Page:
“There weren’t too many of us,” he says, referring to Black students, faculty and staff. “It was a stark difference.”
Predominantly white institutions, or PWIs, can create isolation among its Black students, especially if they do not know anyone on campus.
“I know a lot of Black men, they come from predominantly Black high schools and when you come to a PWI, you can feel closed up,” Jasmine said. “You want to be somewhere where you feel represented, and a lot of guys didn’t feel connected to, or represented by Nicholls.”
CROWN is being there for your brother whenever they need you. Lewis went to the police station when his mentee had an issue with campus police and, together, they worked through it.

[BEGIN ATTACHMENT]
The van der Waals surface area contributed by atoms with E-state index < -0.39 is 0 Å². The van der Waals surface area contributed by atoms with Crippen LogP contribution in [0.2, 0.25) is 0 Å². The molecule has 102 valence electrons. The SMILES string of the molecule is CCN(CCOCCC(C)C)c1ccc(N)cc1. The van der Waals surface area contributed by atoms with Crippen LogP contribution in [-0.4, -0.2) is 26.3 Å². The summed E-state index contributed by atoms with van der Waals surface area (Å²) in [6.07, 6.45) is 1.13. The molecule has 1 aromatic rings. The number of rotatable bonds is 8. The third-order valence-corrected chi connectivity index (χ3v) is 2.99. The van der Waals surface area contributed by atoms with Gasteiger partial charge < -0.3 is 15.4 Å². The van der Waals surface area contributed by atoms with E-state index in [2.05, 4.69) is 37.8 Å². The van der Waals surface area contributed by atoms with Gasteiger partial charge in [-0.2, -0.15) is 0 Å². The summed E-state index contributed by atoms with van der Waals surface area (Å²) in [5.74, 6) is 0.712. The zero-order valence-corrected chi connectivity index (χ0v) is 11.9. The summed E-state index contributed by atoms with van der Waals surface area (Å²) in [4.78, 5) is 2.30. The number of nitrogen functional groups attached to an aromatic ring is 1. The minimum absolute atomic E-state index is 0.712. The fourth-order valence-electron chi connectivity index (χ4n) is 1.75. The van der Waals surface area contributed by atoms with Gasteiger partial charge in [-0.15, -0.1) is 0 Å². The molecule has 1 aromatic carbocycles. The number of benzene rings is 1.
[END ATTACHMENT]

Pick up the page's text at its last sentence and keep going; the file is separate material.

“CROWN is more than retention. It’s more than good grades. It’s more than graduating. This program is bigger than that,” Lewis says. “This is a safe haven. This is a home. This is a group of people that, if something goes wrong, they are there for you, they have your back. This is a family. Once you join, you’re a CROWN member for life.”
Members note the influence of Nicholls President Dr. Jay Clune has helped to change the campus environment.
“Now with Dr. Clune, everything feels more inclusive, more culturally diverse,” Jasmine says. “Being here for six years, I have seen tremendous change. I feel much closer to Nicholls and I thank Dr. Clune for doing that.”
Asked what it means to put on his black CROWN t-shirt, which adorns the red and white logo and Woods responds with one word.
We all had different stories, but we were all facing many of the same problems.” – Rodney Woods
A king can’t be a king without the strength of his own brothers.